Injuries lead all death causes for persons under 44 years of age in the United States. Injuries kill more Americans age 1-34 than all diseases combined and result in the loss of more working years of life than all forms of cancer and heart disease combined.
One prominent report says the injuries represent the principal public health problem in America today.Yet injuries receive scant attention and a fraction of health research expenditures compared with other diseases or health hazards.
Injury prevention strategies, in increasing order of effectiveness, include: (1) self-protection (i.e., encouraging seat-belt use); (2) requiring behavior change by law (i.e., requiring smoke detectors in new buildings); and (3) providing automatic protection by product design (i.e., built-in sprinkler systems).
Injuries, predictable and preventable, cause an enormous loss of life and can be reduced.
From various sources of literature, the following data further highlight the need to prevent and control accidents.
The home represents the most common site of injury. About 40 percent occur in or around the home, 10 percent occur at the worksite, 10 percent on streets or highways, 9 percent at schools, 9 percent at recreational places, 1 percent on farms and 18 percent in other or unknown places.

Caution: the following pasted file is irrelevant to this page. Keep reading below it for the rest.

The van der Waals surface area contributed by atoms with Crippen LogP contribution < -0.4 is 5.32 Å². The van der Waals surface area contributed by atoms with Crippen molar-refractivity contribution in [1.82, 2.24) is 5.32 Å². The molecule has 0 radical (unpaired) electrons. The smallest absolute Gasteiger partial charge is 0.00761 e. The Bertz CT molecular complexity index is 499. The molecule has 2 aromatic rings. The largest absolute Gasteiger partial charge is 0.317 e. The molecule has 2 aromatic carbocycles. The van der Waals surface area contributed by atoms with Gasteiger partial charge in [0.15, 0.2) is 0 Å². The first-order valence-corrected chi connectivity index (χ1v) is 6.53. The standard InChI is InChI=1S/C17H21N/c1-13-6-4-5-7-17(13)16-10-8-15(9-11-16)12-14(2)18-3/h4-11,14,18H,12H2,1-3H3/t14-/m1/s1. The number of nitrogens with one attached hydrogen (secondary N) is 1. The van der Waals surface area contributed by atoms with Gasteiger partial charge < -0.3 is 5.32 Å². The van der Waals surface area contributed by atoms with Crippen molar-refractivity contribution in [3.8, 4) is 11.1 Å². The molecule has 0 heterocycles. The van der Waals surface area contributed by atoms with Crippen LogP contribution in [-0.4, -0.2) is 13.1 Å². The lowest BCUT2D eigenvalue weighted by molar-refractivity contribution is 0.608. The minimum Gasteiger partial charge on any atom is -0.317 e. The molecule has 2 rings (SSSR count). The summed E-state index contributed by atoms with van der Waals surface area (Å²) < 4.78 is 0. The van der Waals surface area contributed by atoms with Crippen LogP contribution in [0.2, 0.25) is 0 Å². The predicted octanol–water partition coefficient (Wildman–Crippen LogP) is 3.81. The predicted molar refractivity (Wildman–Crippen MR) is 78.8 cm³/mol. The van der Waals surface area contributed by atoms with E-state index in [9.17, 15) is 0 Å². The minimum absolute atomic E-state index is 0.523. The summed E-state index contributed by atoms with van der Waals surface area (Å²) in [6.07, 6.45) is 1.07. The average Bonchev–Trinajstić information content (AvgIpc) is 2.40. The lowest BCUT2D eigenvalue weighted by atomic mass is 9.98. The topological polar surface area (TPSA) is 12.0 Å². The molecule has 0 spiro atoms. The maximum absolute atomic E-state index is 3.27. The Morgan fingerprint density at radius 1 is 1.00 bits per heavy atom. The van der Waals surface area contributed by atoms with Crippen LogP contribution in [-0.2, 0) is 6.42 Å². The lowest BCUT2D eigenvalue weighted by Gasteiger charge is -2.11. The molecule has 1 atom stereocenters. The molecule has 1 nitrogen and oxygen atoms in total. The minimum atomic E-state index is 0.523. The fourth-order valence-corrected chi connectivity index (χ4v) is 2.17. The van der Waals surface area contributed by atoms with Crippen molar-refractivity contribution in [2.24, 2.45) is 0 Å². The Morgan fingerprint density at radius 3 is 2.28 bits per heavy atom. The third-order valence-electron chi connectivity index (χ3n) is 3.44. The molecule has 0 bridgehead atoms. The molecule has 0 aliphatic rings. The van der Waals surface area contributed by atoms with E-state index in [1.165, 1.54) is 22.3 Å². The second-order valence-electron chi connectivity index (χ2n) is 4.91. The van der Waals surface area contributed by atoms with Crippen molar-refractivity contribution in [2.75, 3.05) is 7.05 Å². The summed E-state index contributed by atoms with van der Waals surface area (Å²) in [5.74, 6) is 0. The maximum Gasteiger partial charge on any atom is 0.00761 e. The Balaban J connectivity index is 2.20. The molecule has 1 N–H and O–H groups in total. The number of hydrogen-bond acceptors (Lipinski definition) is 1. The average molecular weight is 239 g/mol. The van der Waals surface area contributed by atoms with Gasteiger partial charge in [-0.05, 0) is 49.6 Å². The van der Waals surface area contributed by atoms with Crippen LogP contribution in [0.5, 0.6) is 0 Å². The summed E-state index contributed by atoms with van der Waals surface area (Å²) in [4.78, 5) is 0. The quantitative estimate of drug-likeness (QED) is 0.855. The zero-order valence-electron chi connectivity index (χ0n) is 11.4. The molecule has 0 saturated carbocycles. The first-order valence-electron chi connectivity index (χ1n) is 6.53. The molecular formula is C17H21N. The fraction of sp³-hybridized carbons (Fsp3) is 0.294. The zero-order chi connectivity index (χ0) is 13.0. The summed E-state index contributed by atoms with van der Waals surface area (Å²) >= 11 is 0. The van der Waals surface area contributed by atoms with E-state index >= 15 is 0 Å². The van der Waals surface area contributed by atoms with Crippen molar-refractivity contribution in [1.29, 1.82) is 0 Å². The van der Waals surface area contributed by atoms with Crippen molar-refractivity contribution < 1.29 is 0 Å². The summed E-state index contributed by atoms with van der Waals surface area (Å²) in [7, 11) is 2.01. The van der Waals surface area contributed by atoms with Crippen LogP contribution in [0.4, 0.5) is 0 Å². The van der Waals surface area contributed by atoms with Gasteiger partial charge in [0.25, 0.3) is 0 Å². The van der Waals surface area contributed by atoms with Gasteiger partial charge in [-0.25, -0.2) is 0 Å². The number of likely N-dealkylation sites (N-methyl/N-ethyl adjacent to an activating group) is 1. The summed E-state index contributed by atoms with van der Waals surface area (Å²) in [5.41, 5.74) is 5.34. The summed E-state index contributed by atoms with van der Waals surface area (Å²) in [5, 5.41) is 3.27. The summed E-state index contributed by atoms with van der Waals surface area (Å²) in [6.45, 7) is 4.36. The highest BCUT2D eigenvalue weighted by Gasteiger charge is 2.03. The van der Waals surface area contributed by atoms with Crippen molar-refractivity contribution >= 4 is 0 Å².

Injury results in the loss of more economically productive years of life than cardiovascular disease and cancer combined.
Each year more than 75,000 Americans sustain brain injuries that result in long-term disabilities, including 2,000 who remain in persistent vegetative states.
The National Highway Traffic Safety Administration estimates that between 50 and 55 percent of all fatal accidents involve a drinking driver.
About 78 percent of the drivers involved in traffic fatalities were males and about 21 percent female (in the remaining cases, the sex was not reported).
Falls are the leading injury death cause in the home.
According to the National Survey of Personal Health Practives, 30 percent of Americans claim to wear seat belts all of the time while driving or riding in a car, 34 percent claim to wear seat belts once in a while or some of the time, and 36 percent claim they never wear seat belts.
National survey data reveal that 58 percent of persons have working smoke detectors in their home.
Ninety-one percent of persons in families with children under 10 have heard about poison control centers; 61 percent of those persons have the telephone number of their local center in their area.
According to the National Health Interview Survey, 25 percent of all hospital emergency department visits are for the treatment of injuries.
Injury leads as the main reason for physician contacts.
Two in three Americans are injured yearly.